Did Fidel Destroy His Own Legacy?

This post is also available in: Spanish

Este artigo está disponível em português

No one can deny Fidel Castro his place in history. He was, by any measure, the most prominent political figure in Latin America in the 20th century, maybe since Christopher Columbus. The question is whether the narrative will be mostly about bold dreams and progressive change—or about oppression and stagnation in Cuba.

Fidel imposed his will on virtually every aspect of life on the island. He never trusted the Cuban people with any political rights or freedoms, but he succeeded in dismantling an old, unjust order, ending US hegemony over Cuba, and sharply reducing the country’s enormous disparities in income and opportunity. All these advances, however, were largely in place within his first decade of rule. Castro’s legacy was firmly established. His mistake was keeping an iron grip on the country for the next three and a half decades. If he had yielded power, the Cuban people could have taken advantage of his legacy, which included the best education and health services anywhere in Latin America, and pursue the task of building a modern, prosperous nation. Instead, as the years passed, Cuba became increasingly frozen in time, as Castro’s new order, turned into an unchanging and tyrannical old order. 

Fidel Castro’s revolutionary triumph in 1959 energized leftist parties and movements across Latin America, and helped to sparked guerrilla insurgencies in some nations (the last of which, in Colombia, coincidentally ended in a negotiated peace within days of Castro’s death). Only one other insurgency actually succeeded—in Nicaragua, where an aging, although popular, revolutionary leader has today established a family dynasty similar to the caudillo he displaced in 1979.  In many nations, however, the Castro-revitalized left, particularly where it undertook armed insurrections arose, provoked military takeovers and brutal regimes, often supported by the US. While unfair to point all the blame at Castro, he was key element in a deadly mix that led to many national tragedies.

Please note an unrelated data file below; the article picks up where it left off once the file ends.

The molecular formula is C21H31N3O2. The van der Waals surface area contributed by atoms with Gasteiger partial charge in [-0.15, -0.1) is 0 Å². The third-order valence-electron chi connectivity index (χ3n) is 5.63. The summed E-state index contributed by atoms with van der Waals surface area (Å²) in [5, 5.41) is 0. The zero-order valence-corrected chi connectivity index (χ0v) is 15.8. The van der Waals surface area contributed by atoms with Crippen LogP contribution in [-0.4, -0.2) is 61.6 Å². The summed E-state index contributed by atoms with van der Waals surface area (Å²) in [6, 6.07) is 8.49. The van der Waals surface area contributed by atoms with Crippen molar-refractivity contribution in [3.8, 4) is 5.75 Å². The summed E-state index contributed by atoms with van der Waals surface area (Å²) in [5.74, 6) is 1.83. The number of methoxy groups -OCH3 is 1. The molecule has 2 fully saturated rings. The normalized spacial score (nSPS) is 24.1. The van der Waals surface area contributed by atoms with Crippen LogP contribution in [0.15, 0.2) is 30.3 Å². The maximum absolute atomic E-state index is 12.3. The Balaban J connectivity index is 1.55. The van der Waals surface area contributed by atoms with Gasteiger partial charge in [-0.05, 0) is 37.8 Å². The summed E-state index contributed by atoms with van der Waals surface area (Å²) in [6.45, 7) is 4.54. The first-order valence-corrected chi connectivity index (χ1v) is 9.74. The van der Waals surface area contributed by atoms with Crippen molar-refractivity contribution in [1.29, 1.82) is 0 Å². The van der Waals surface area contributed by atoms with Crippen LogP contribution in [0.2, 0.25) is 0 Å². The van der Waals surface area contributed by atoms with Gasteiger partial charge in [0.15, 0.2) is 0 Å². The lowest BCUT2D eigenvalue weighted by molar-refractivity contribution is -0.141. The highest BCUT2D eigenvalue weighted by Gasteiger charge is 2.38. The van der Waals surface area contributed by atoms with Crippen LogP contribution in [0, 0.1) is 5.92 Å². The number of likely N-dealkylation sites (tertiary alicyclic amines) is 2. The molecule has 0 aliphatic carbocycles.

With the end of the Cold War in 1990, with democratic governments replacing military rule, and the fading of armed conflicts, Cuba lost its geopolitical relevance in the hemisphere, except in the US where it became a bitter issue in domestic politics.    

But there was one more chapter to be written about Fidel, Cuba and Latin America. The election of Hugo Chavez in 1998, followed by the emergence of left wing governments in much of the region—including Brazil and almost all of its neighbors—brought Cuba and Castro back into the spotlight. He was still an inspiration and hero of the political left,   But by 2006, a severely ill, incapacitated Fidel Castro turned  the country’s  leadership over to his younger brother Raul—who subsequently  brought a further round of attention to Cuba when, in  2014, he joined President Obama in announcing plans to normalize the long hostile relationship between their countries. From all appearances Fidel was never fully comfortable with his brother’s decision to make peace with the US, and used his fading influence to slow the pace of slow pace of change in Cuba and dampen, to the extent he was able, enthusiasm for the new US relationship.  By insisting on a rigid, outmoded set of ideas, Fidel had long left Cuba poor and backward.  And he may once again have undercut Cuban prospects to free itself from an unhappy past and build for the future—an opportunity that appears likely to recede as a new administration takes over in Washington.


Suggested Content

Video

Perspective from Cuba

The removal of Cuba from the list of states sponsoring terrorism has opened the way for the establishment of diplomatic relations.

˙